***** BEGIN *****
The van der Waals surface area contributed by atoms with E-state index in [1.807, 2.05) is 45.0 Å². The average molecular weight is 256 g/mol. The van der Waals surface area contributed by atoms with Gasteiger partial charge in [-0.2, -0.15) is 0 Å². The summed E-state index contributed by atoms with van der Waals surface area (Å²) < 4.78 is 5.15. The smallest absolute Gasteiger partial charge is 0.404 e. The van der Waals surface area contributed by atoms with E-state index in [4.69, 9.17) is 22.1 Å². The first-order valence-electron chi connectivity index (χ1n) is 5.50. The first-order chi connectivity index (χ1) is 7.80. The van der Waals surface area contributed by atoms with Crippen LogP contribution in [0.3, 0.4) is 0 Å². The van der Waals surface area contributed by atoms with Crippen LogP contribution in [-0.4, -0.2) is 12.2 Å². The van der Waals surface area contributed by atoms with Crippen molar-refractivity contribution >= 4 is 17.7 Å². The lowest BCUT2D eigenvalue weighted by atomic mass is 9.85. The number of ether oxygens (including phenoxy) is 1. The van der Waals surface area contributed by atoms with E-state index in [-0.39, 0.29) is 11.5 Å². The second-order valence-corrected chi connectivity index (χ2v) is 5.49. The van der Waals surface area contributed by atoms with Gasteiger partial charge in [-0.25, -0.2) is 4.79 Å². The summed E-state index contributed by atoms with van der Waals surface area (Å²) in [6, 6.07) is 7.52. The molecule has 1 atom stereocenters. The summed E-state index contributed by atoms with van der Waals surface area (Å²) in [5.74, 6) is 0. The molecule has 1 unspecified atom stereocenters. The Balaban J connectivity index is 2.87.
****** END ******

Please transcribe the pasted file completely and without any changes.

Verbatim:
The van der Waals surface area contributed by atoms with E-state index in [1.807, 2.05) is 45.0 Å². The average molecular weight is 256 g/mol. The van der Waals surface area contributed by atoms with Gasteiger partial charge in [-0.2, -0.15) is 0 Å². The summed E-state index contributed by atoms with van der Waals surface area (Å²) < 4.78 is 5.15. The smallest absolute Gasteiger partial charge is 0.404 e. The van der Waals surface area contributed by atoms with E-state index in [4.69, 9.17) is 22.1 Å². The first-order valence-electron chi connectivity index (χ1n) is 5.50. The first-order chi connectivity index (χ1) is 7.80. The van der Waals surface area contributed by atoms with Crippen LogP contribution in [0.3, 0.4) is 0 Å². The van der Waals surface area contributed by atoms with Crippen LogP contribution in [-0.4, -0.2) is 12.2 Å². The van der Waals surface area contributed by atoms with Crippen molar-refractivity contribution >= 4 is 17.7 Å². The lowest BCUT2D eigenvalue weighted by atomic mass is 9.85. The number of ether oxygens (including phenoxy) is 1. The van der Waals surface area contributed by atoms with E-state index in [-0.39, 0.29) is 11.5 Å². The second-order valence-corrected chi connectivity index (χ2v) is 5.49. The van der Waals surface area contributed by atoms with Gasteiger partial charge in [-0.25, -0.2) is 4.79 Å². The summed E-state index contributed by atoms with van der Waals surface area (Å²) in [6, 6.07) is 7.52. The molecule has 1 atom stereocenters. The summed E-state index contributed by atoms with van der Waals surface area (Å²) in [5.74, 6) is 0. The molecule has 1 unspecified atom stereocenters. The Balaban J connectivity index is 2.87.